Managing your Information So You Can See It
This one is simple: if you want to be able to access your data when you need it, make sure there’s a copy of it somewhere safe. If you’re using a secure cloud service, try checking the settings to see what happens when you leave your computer unattended or lose power – for instance, some services will put all of your information into the cloud immediately and then delete it from your hard drive when the service restarts.
If you use online storage services, make sure you’re using a password that’s different from other passwords and that it can’t be guessed by someone who knows your email address. It’s wise to use different passwords for different services.
Another thing to remember is that if you have more than one person working on a project, it’s easy for information to get shared between people and companies.
Be careful about sharing information online, especially among members of the same team, because cross-company sharing can lead to data being accessed inappropriately.
Changing Your Passwords as Often as Necessary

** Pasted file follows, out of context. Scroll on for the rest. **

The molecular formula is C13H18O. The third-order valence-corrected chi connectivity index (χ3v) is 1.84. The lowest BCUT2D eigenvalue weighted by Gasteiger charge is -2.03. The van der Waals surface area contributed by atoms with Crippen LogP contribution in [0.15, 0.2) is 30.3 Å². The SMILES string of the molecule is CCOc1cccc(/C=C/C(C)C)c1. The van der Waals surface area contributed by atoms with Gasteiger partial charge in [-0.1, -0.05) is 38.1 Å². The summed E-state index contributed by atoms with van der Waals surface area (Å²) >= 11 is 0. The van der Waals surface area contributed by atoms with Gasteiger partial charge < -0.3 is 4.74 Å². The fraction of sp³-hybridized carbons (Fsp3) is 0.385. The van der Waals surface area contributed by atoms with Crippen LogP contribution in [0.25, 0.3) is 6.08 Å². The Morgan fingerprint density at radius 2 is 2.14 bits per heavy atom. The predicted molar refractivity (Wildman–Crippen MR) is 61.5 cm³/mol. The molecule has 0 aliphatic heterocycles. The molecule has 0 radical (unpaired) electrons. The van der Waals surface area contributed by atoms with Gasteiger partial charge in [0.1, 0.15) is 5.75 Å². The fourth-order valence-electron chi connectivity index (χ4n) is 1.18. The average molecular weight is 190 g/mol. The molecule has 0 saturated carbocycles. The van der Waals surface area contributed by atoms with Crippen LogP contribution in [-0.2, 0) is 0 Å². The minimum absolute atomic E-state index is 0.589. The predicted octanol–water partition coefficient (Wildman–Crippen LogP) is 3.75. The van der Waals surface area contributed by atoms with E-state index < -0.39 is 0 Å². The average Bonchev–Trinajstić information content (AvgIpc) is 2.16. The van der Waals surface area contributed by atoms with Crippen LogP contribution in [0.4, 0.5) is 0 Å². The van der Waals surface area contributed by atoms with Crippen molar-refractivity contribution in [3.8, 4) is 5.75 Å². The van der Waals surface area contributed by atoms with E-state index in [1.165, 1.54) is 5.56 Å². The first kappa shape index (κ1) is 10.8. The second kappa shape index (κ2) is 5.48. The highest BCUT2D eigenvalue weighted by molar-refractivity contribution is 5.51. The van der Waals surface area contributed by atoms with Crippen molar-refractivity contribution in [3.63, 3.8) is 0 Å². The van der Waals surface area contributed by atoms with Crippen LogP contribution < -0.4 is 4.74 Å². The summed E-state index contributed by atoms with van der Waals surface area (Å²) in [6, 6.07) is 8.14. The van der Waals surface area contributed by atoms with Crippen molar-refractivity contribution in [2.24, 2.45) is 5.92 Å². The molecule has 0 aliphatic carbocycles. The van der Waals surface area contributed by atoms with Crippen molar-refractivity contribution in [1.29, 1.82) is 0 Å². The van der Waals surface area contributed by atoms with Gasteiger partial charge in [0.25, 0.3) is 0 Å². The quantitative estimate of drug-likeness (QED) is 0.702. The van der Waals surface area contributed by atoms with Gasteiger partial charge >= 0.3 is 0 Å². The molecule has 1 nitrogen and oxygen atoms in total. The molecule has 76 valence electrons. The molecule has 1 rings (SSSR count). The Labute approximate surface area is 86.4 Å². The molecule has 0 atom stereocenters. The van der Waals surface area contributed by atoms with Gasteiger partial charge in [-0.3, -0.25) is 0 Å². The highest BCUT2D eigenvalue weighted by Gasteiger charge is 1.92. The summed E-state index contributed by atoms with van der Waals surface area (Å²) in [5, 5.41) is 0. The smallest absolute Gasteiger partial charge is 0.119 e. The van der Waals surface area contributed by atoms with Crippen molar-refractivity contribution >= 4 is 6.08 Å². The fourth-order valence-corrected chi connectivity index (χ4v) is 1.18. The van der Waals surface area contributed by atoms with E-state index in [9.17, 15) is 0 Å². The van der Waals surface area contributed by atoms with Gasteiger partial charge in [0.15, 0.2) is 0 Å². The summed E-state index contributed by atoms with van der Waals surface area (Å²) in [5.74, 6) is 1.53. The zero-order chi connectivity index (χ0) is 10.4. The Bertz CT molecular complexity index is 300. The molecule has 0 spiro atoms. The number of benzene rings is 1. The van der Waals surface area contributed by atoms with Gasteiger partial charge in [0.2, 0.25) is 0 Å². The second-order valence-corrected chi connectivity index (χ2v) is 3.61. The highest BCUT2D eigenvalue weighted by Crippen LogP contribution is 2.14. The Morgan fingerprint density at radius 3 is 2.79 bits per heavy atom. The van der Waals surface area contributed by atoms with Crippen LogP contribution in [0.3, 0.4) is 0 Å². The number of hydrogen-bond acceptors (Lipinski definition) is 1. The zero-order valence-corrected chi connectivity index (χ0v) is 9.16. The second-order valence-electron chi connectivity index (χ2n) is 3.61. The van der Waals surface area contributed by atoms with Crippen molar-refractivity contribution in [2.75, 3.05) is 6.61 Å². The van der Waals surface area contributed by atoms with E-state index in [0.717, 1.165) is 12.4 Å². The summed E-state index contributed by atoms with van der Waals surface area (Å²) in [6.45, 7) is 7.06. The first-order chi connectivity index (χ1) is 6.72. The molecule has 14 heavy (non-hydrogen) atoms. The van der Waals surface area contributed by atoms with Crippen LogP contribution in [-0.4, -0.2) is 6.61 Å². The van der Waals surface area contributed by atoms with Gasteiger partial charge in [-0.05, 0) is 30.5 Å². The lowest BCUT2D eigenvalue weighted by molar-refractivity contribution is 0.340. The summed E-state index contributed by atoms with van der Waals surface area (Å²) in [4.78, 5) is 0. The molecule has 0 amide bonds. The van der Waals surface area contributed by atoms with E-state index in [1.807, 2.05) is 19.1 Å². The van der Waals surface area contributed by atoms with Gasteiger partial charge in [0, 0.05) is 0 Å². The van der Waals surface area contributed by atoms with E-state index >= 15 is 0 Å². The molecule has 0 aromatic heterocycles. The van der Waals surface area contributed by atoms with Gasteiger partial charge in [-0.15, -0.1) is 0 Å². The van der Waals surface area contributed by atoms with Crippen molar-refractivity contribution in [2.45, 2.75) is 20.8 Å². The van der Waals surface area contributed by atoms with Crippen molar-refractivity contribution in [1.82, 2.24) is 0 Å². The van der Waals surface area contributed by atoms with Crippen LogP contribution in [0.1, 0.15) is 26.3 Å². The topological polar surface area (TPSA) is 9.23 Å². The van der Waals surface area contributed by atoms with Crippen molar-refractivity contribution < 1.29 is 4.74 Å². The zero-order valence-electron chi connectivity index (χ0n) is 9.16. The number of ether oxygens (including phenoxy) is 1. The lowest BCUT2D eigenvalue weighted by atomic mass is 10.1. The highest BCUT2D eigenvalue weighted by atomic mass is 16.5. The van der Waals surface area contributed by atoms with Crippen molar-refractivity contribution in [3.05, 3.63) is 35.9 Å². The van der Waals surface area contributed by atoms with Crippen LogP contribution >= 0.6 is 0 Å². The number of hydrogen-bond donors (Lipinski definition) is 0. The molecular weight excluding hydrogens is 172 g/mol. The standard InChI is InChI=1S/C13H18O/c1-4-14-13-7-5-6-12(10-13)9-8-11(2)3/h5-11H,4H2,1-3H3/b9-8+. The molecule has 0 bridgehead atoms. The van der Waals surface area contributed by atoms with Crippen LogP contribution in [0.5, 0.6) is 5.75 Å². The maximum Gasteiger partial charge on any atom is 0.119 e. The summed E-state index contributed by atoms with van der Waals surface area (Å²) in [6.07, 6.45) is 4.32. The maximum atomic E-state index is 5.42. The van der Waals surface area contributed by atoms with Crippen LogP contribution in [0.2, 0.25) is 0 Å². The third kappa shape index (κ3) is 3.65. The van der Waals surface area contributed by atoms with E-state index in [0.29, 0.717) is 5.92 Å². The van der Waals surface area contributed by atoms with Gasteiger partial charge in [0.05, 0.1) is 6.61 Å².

Most Internet users are guilty of this one. We tend to think that our information is secure, so we don’t bother to change passwords very often.
This is definitely the wrong way to go about it, because the longer a password has been around, the higher the chances are that someone is already aware of it and knows what it is.
Change your passwords on a regular basis – at least once a quarter or once every six months, depending on how long you’ve been using the same password. It can also be helpful to change your passwords when you move offices or even when you move countries.
You might be thinking that this is part of the password equation: change the password and make sure it’s different from regular words, but there’s actually another step to take that can help prevent someone from accessing your information using weak passwords: use different passwords for each account.
This way, even if one password is discovered, it’s still not useful to anyone else.
There are a number of different programs available that can help you create passwords for each service you use. There are also some online programs that will automatically generate random passwords for you.